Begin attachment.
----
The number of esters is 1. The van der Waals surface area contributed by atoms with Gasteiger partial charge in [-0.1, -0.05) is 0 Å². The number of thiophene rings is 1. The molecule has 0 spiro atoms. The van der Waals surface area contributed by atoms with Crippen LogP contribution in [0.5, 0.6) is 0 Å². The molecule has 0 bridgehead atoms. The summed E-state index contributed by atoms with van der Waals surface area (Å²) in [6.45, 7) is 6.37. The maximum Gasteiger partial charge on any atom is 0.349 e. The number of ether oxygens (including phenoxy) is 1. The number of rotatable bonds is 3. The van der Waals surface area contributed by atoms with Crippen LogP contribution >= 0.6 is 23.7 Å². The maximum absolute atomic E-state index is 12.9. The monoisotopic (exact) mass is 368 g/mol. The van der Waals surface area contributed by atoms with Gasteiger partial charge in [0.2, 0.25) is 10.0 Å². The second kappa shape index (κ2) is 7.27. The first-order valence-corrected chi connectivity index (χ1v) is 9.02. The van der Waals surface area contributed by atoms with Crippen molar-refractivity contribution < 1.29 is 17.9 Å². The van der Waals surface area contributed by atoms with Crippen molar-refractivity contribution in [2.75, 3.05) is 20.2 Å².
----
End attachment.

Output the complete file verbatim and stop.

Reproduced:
The number of esters is 1. The van der Waals surface area contributed by atoms with Gasteiger partial charge in [-0.1, -0.05) is 0 Å². The number of thiophene rings is 1. The molecule has 0 spiro atoms. The van der Waals surface area contributed by atoms with Crippen LogP contribution in [0.5, 0.6) is 0 Å². The molecule has 0 bridgehead atoms. The summed E-state index contributed by atoms with van der Waals surface area (Å²) in [6.45, 7) is 6.37. The maximum Gasteiger partial charge on any atom is 0.349 e. The number of ether oxygens (including phenoxy) is 1. The number of rotatable bonds is 3. The van der Waals surface area contributed by atoms with Crippen LogP contribution >= 0.6 is 23.7 Å². The maximum absolute atomic E-state index is 12.9. The monoisotopic (exact) mass is 368 g/mol. The van der Waals surface area contributed by atoms with Gasteiger partial charge in [0.2, 0.25) is 10.0 Å². The second kappa shape index (κ2) is 7.27. The first-order valence-corrected chi connectivity index (χ1v) is 9.02. The van der Waals surface area contributed by atoms with Crippen molar-refractivity contribution < 1.29 is 17.9 Å². The van der Waals surface area contributed by atoms with Crippen molar-refractivity contribution in [2.75, 3.05) is 20.2 Å².